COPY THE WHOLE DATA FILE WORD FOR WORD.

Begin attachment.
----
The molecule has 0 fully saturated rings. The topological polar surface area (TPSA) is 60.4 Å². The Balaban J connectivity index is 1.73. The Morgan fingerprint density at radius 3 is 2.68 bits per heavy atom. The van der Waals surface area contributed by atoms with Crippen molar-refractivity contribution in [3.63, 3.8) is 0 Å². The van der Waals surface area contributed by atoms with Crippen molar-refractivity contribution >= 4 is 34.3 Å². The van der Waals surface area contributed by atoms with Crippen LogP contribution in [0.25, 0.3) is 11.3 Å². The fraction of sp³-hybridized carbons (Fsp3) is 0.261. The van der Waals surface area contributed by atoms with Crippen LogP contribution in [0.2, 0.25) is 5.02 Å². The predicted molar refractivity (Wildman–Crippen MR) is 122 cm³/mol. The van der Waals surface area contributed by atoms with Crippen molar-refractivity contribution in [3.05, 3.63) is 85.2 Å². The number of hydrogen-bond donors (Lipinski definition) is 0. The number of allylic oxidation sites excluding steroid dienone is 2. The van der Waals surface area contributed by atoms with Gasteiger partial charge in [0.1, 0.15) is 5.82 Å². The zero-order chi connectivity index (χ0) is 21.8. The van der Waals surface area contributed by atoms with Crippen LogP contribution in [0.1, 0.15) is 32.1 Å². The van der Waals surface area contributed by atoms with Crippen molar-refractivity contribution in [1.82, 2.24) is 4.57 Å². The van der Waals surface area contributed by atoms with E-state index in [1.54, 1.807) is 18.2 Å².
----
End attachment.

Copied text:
The molecule has 0 fully saturated rings. The topological polar surface area (TPSA) is 60.4 Å². The Balaban J connectivity index is 1.73. The Morgan fingerprint density at radius 3 is 2.68 bits per heavy atom. The van der Waals surface area contributed by atoms with Crippen molar-refractivity contribution in [3.63, 3.8) is 0 Å². The van der Waals surface area contributed by atoms with Crippen molar-refractivity contribution >= 4 is 34.3 Å². The van der Waals surface area contributed by atoms with Crippen LogP contribution in [0.25, 0.3) is 11.3 Å². The fraction of sp³-hybridized carbons (Fsp3) is 0.261. The van der Waals surface area contributed by atoms with Crippen LogP contribution in [0.2, 0.25) is 5.02 Å². The predicted molar refractivity (Wildman–Crippen MR) is 122 cm³/mol. The van der Waals surface area contributed by atoms with Crippen molar-refractivity contribution in [3.05, 3.63) is 85.2 Å². The number of hydrogen-bond donors (Lipinski definition) is 0. The number of allylic oxidation sites excluding steroid dienone is 2. The van der Waals surface area contributed by atoms with Gasteiger partial charge in [0.1, 0.15) is 5.82 Å². The zero-order chi connectivity index (χ0) is 21.8. The van der Waals surface area contributed by atoms with Crippen LogP contribution in [0.1, 0.15) is 32.1 Å². The van der Waals surface area contributed by atoms with Crippen molar-refractivity contribution in [1.82, 2.24) is 4.57 Å². The van der Waals surface area contributed by atoms with E-state index in [1.54, 1.807) is 18.2 Å².